The phenomenon of the Lord withdrawing everything unto Himself at the end of the kalpa and releasing them at the beginning of the next morning of Brahma is mentioned in all the Hindu scriptures. cf. Gita: 9 - 7:

sarva-bhUtAni kaunteya prakRtiM yAnti mAmikAM /
kalpa-kshaye punastAni kalpAdau visRjAmy-ahaM
All beings go into My
prakRti at the end of a kalpa;
I send them forth again at the beginning of the (next)

For explanation of
kalpa see Cosmic Day of Brahma
For explanation of
prakRti go to Essay on prakRti

The words kAncana-loka-padma-garbe are significant. The Creator Brahma woke up in the stem of the golden lotus which sprang from the navel of the Lord. For this reason he is also called hiraNya-garbha (Golden Conception). As HiraNya-garbha He has a great charge, namely, the charge of the golden container representing the reservoir of all our vAsanAs. This is the one that brings forth our repeated births in the transmigratory cycle, so that we may exhaust our vAsanAs. But instead of exhausting them we add further to the reservoir. And naturally the true phase of Reality is hidden from us because of the opaqueness of the reservoir of our vAsanAs. The ISa-Upansihad therefore contains almost as its last verse a prayer to the Sun-God, who represents this hiraNya-garbha, to give us the vision to transcend our individuality brought on us by our vAsanAs. A meaning of significance of this prayer is contained in Raghavendra.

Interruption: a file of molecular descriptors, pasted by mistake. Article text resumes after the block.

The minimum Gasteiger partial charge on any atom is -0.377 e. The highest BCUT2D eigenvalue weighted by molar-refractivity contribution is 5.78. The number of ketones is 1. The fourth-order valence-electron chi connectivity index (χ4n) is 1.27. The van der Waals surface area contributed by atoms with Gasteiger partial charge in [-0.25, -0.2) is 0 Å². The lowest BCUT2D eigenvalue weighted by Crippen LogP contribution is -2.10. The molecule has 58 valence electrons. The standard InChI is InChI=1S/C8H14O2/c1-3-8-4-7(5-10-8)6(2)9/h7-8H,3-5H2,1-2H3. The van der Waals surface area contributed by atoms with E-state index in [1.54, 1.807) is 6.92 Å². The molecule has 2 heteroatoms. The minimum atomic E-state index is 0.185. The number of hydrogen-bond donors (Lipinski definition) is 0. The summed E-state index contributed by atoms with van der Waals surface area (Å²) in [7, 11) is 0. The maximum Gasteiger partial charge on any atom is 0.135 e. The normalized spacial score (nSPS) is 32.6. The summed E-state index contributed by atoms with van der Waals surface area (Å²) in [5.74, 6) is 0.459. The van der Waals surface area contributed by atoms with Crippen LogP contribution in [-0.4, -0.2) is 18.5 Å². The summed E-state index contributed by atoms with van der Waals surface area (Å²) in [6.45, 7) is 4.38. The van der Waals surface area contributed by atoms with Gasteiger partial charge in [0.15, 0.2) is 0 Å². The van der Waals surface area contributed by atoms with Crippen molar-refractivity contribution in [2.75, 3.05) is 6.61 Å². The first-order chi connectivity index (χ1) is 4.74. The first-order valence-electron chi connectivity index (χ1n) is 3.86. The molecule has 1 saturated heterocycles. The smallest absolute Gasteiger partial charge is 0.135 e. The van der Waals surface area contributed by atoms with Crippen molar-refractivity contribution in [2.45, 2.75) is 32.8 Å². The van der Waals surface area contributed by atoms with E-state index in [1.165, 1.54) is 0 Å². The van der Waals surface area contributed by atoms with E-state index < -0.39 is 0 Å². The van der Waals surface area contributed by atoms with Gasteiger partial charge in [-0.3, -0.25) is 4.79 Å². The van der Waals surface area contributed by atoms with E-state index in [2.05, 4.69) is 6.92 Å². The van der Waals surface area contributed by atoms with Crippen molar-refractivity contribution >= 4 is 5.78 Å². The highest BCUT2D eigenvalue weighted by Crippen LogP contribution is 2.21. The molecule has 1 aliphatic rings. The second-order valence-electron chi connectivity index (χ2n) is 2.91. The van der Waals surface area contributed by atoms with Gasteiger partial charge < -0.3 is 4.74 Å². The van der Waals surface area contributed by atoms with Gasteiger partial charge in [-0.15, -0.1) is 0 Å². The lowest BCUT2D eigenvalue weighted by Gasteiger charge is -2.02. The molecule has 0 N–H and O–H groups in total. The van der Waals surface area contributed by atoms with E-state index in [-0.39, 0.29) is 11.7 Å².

Verse No.10

tvaM nitya-mukta-pariSuddha-vibuddha AtmA
kUtastha Adi-purusho bhagavAn-stryadhISaH/
yad-buddhy-avasthitim-akhaNDitayA svadRshTyA
drashTA sthitA-vadhimakho vyatirikta Asse //

© Copyright V. Krishnamurthy July 15, '99 Home Contents NEXT

(Continued from page 14)

You are ever-liberated, perfectly pure, the Omniscient Self, the Immutable, the most Ancient Person, the One with all divine attributes, the Lord of the three worlds and guNas. You, though being the uninterrupted Witness, by your Cosmic Vision, of the state of intelligence and also the Lord of all sacrifices, are ever aloof from the jIva, the individual soul.

Now we come to the svarUpa-lakshaNa of the Lord. As explained in The Absolute As It Is, satyam jnAnaM anantaM is the definition of the Transcendental Absolute.

satyam ( Truth) is the same as sat (Absolute Existence).
jnAnaM (Knowledge) and cit (Consciousness) are the same. anantaM (Infinite) and Ananda (Bliss) are the same.